her. Now, here she was at the back door of his Montana
ranch house on a Friday afternoon demanding to see his son.
“You can’t see Cody. You can’t hold him. You can’t have
him for the weekend. Get the hell off my doorstep. Get
the hell off my property. Go away and don’t come back.”
“He’s my son, too! You can’t deny me the right to be a
mother to him.”
The flash of fire in her eyes reminded him of the look
she’d given him at the bar, when he’d asked if she’d come
back to his room at the Wort Hotel. The one that had
turned him hard as a rock. The one that had made it
impossible to swallow. The one that had caused him to
capture her nape and touch his mouth to hers. A shiver of
excitement skittered down his spine at the mere thought of
He knotted his fists and forced the feeling down. “You’re
the one who walked away,” he said in a voice made harsh by
vivid memories he thought he’d put behind him. “You said
you didn’t want to be a mother. It’s not something I’m
ever likely to forget hearing.”
“I told you, I made a mistake!”
“You sure as hell did!”
“I have legal rights,” she protested.
“Good luck with that. Where were you planning to keep Cody
for the weekend? You can’t take him out of state without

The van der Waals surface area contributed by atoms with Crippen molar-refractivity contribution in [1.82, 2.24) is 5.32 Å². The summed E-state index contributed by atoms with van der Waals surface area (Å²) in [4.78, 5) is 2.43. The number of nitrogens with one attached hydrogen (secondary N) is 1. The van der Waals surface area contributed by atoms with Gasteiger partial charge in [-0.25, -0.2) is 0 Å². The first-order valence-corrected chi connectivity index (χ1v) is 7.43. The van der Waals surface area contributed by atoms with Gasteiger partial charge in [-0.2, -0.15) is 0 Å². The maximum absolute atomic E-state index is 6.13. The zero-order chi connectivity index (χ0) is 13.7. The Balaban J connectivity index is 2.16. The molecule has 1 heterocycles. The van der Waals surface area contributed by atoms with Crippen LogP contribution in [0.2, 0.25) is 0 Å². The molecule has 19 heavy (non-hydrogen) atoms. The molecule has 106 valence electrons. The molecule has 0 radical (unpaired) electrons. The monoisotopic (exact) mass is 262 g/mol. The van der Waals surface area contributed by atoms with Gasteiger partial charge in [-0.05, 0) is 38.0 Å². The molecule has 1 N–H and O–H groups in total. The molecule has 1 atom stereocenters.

my permission, and I won’t give it. Do you have a home
here in Montana?”
“I’ve bought a cabin.”
“On the edge of your property.”
“Not the Wingate place,” he said, horrified at the thought
of having her so close.
“I think that was the old man’s name.”
Sullivan had been planning to buy that tiny log home on the
edge of Glacier National Park, and the five hundred acres
that surrounded it, for himself. He’d just been waiting
for old man Wingate to lower his price, since he didn’t
think there was anyone else willing to buy such a shabby
hovel so deep in the woods. Now the mother of his child
was going to be living right on the edge of his property,
day in and day out.
“What happened to your grand plans to save grizzlies and
wolves from extinction?” he said with a sneer.
“I’m still working to save endangered species.”